Values & Ethics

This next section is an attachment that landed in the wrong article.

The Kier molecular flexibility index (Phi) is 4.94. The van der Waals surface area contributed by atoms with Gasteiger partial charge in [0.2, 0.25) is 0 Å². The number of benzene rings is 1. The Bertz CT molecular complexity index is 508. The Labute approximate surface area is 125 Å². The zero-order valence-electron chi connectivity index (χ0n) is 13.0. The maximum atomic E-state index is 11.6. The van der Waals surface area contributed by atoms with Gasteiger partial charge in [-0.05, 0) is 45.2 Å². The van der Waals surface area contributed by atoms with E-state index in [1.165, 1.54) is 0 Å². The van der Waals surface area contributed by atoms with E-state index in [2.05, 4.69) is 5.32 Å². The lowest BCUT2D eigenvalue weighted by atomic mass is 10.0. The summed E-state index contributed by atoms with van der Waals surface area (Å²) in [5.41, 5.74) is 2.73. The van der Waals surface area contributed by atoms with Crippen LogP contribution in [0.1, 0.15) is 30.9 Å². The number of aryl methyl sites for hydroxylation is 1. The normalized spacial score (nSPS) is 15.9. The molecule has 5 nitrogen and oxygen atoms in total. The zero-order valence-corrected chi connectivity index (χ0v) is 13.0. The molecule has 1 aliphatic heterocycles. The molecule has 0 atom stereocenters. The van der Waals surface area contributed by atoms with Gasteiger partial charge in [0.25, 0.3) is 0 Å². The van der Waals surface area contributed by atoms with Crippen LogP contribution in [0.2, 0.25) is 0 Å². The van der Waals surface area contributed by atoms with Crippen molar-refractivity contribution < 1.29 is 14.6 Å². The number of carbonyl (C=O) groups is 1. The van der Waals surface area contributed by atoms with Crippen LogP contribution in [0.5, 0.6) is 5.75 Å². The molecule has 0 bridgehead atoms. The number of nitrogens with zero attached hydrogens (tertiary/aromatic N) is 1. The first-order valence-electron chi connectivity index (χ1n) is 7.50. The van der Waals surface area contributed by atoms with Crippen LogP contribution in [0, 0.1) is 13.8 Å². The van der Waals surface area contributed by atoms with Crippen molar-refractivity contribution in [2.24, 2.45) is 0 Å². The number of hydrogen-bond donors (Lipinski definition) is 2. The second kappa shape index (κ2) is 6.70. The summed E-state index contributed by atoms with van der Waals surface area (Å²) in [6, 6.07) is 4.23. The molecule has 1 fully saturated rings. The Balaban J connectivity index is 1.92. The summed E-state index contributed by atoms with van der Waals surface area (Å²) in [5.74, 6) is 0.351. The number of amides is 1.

Within this essay I will look at my own personal and professional development in relation to the case study of Mrs Begum, a British South Asian women aged 79 who has been diagnosed with vascular dementia. Although I recognise that there are many more values that could be explored I have chosen the following values to discuss; respect, self-determination and empowerment. I will also explore anti-oppressive and anti-discriminatory values in terms of age, disability and race as they are all included within the case study. I will analyse my learning in regards to personal and professional values and the reading undertaken to support my learning. Throughout this essay I will identify areas of development personally and professionally in order to use values successfully within social work practice. To date I have learnt about social work values through various sources, how they apply and how they can be implemented. I will outline some of these sources and their value guidelines which will highlight the values that I have chosen to discuss in relation to Mrs Begum's case study. The British Association of Social Workers (BASW) has a Code of Ethics which every social worker who becomes a BASW member is required to be committed to. This Code of Ethics comprises of five basic principles; social justice, human dignity and worth, integrity, service to humanity and competence. These principles all include key social work values such as ‘respect the diversity of the societies in which we practice’, ‘respect, promote and support people’s dignity and right to make their own choice and decisions’, ‘uphold and promote human dignity and well-being’ BASW (2012) [online]. The Code of Ethics is there to ensure that service users receive a quality service. It does this by providing social workers with a guideline and checklist to enable them to provide the best service possible. As Parrott (2011, p.17) states ‘The purpose of social work values is to provide a common set of principles, which social workers can use and develop as a means of working in an ethical way with the service user’. Parrott continues to go on and say ‘The importance of having a value base for social work is that it is intended to guide the action of social workers and protect the interests of the service user’. The National Occupation Standards for Social Work (NOS) also set out key values that social workers must adhere to. These are; have respect for the users and their carers and the expertise and knowledge they may have about their own situation, empower users and carers in decisions affecting them, be honest about the power invested in them and their role and the resources available to them, respect confidentiality and inform them when information needs to be shared with others, be able to challenge discriminatory practices affecting users and carers and put them first. The TOPSS (2002) [online]. The Health and Care Professions Council also provide a clear guideline on how to apply the practice. Some of the values I will be discussing in relation to Mrs Begums case study such as self- determination and respect were spoken about by Biestek (1961) over 50 years ago but they remain relevant today. Biestek writes about seven traditional values and they have been cited by Thompson (2009) and Dominelli (2009). These values are Individualisation, Purposeful expression of feelings, Acceptance, Non-judgemental attitude, Client self-determination, Confidentiality and Respect for persons. Firstly I will look at Mrs Begum’s case study in terms of the value respect. A value that is included within NOS, BASW and Biestek’s set of values. NOS sets out that as a social worker I will need to respect the service user regardless of their age, ethnicity, culture, level of understanding and need, also the knowledge the service user may have about their own situation TOPSS (2002) [online]. Therefore I would show Mrs Begum respect by treating her in a...
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